The format here is highly variable: I’ve iterated on my format quite a few times, and you’ll find a format that works well for you. Over the course of each week, I accumulate my weekly updates in one document, then spend about twenty minutes to compile them into the final email. I’d generally email the organization I lead, along with an email group that anyone internally can join, allowing interested folks outside of my organization to also read the updates. (Personally, I’d recommend pre-populating that group with folks I want to read the update, including folks you work closely with on the executive team.)

A typical update is along the lines of:

  • One to two sentences about something human. Something that surprised me this week, something that energized me this week, something that made this week stand out for me
  • One sentence summarizing any key reminders for upcoming deadlines or dates
  • One paragraph for each important topic that has come up over the course of the week. These might be a quarterly planning update, a controversial tech spec, a product launch, a partner escalation, or any other topic that feels important. I usually pick 2 to 3 topics for each week
  • A bulleted list of brief updates. These might be an incident review, a tech spec, a product design, an interesting discussion in chat, or anything else I want to create some visibility around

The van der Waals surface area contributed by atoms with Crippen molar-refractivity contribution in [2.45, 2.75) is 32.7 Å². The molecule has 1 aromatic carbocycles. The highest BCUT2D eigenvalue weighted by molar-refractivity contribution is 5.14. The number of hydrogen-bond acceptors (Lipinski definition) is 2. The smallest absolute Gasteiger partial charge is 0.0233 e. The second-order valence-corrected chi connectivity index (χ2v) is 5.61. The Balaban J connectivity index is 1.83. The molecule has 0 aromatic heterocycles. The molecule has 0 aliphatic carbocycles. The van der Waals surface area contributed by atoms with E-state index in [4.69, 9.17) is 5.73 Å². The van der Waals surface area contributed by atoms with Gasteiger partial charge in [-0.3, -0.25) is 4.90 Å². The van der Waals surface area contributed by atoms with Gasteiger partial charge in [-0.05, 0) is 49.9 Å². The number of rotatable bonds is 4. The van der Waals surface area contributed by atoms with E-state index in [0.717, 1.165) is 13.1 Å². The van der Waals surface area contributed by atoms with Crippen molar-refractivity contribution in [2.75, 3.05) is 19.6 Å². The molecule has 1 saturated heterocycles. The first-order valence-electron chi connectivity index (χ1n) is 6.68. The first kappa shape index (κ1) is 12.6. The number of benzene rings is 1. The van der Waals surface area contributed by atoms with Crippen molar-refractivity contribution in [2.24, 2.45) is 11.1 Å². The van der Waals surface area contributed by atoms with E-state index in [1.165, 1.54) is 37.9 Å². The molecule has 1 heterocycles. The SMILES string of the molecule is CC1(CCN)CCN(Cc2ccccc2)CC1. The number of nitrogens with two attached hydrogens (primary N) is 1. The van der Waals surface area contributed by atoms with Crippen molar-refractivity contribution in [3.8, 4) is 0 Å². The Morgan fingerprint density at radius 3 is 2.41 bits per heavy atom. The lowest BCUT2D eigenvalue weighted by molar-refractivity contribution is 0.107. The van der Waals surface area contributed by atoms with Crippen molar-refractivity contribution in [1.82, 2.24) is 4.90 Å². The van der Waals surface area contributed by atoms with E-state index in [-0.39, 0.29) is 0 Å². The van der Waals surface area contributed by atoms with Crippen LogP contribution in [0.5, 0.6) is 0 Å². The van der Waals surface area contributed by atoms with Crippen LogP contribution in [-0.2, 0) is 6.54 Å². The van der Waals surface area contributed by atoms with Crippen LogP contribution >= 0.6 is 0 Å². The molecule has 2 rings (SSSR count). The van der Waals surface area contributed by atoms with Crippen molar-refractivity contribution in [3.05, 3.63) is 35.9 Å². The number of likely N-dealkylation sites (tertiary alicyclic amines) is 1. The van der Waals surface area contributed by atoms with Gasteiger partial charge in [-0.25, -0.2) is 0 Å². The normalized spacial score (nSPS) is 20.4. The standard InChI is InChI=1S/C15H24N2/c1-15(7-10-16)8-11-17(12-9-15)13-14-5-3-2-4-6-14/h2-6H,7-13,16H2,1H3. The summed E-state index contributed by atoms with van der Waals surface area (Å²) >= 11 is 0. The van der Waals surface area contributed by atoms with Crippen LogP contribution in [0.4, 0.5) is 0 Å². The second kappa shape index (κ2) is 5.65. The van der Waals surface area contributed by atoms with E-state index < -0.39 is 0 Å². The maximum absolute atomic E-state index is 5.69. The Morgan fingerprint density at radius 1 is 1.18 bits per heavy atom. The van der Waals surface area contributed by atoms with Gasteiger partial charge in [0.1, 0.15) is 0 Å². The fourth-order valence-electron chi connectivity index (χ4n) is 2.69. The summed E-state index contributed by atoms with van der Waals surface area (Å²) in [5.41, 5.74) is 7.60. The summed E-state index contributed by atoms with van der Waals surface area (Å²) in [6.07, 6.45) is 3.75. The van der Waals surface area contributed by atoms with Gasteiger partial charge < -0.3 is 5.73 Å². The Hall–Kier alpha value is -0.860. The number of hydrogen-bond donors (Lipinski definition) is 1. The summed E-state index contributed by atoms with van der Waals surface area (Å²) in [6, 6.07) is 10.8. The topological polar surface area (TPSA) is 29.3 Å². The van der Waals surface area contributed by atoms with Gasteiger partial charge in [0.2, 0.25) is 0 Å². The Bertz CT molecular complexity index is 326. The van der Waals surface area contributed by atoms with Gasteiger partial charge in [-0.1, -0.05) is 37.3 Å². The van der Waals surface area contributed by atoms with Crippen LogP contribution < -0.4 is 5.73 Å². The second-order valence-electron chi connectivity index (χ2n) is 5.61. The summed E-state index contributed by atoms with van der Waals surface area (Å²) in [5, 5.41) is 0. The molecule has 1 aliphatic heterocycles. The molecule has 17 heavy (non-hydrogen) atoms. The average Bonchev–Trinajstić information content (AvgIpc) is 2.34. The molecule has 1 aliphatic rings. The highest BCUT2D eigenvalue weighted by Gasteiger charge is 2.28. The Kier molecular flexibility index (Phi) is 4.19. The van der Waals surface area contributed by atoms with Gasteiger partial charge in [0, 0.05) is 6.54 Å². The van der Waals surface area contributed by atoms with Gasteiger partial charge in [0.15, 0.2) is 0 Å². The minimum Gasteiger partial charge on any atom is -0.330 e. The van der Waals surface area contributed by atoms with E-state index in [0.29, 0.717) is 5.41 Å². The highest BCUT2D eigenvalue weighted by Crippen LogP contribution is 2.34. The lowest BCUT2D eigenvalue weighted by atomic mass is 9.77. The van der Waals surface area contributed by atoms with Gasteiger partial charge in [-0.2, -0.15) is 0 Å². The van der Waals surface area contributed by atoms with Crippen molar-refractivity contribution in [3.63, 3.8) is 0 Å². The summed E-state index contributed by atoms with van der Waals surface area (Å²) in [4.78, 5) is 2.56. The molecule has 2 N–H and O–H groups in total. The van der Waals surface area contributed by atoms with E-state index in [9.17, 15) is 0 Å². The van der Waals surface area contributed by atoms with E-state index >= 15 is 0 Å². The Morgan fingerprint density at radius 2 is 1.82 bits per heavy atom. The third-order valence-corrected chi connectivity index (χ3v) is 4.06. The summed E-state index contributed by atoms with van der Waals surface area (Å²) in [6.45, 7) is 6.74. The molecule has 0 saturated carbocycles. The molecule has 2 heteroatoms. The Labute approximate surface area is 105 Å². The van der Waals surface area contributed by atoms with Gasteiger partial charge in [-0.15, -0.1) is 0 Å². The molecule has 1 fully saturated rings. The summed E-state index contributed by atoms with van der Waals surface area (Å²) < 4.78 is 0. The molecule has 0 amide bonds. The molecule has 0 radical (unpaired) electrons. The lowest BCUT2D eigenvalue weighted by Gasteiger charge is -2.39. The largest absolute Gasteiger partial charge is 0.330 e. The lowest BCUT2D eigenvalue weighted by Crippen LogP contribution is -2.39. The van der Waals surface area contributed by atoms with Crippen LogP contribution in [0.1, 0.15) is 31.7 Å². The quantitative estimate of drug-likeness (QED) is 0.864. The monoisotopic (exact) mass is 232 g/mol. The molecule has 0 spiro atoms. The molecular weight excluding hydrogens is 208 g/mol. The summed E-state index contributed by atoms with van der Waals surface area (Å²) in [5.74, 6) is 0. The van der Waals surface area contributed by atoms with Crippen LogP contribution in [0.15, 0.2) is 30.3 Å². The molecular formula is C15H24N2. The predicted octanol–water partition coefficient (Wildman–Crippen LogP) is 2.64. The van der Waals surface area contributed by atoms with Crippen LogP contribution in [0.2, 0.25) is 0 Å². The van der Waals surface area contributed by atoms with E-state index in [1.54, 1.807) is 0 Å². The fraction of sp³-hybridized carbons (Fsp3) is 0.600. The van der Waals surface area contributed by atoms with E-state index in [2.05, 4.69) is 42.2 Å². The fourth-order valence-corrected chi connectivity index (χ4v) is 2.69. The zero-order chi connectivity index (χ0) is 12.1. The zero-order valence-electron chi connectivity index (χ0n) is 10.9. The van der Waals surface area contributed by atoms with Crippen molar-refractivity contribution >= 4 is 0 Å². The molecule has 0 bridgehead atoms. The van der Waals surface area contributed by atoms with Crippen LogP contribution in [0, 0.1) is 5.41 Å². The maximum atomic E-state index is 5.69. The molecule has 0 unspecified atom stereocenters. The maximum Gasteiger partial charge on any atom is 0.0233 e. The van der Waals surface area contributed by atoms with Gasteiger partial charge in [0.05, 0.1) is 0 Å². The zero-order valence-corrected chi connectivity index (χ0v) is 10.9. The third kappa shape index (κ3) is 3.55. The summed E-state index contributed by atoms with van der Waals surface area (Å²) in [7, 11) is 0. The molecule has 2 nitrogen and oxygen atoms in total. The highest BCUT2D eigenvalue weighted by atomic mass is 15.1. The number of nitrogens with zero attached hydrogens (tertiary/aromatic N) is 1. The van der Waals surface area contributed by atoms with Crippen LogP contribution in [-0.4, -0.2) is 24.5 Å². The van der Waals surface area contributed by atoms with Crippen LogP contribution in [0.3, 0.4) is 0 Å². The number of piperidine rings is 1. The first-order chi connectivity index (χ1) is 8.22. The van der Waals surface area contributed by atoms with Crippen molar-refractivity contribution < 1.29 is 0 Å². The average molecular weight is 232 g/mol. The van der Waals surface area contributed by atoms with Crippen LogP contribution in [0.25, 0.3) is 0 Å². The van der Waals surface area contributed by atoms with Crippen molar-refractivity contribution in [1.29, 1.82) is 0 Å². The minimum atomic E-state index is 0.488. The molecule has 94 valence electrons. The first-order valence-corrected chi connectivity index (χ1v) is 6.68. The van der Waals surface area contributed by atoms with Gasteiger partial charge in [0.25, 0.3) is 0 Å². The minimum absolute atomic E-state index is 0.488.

• Close with an invitation for folks to reach out with questions, thoughts, and concerns

It’s a simple formula, but I’ve found they’re surprisingly valuable for staying aligned, and also generate a surprising number of unexpected emails from the team surfacing topics that I wasn’t thinking about at all (and generally should have been thinking about more).

These updates establish a persistent drip of information from you to the wider organization. Some weeks you might have a light update, but rather than folks thinking that you’re not doing much, they’ll be reassured that they are up-to-date on what’s important. Dense updates are good, but it’s the brief updates that reassure the team that you would have updated them if there was something they needed to know.

Test before broadcasting

A surprising amount of executive time is spent cleaning up messes. Some of these messes are externally motivated, like a competitor launching a new product, but a surprising number are self-inflicted. At least half the self-inflicted messes that I’ve seen executives create are caused by unsympathetic or confusing communication, which you can easily prevent by testing your communication before widely broadcasting.

This may not be necessary when you directly know every member of the team, but by the time there are four or five other managers in your organization–around when you reach 40 folks–at least one other person should proofread every significant organizational communication before you share it out. “Significant” meaning a change, decision, or something the team might feel strongly about; “organizational communication” meaning something impacting a wide number of folks, almost always beyond the scope of just one team.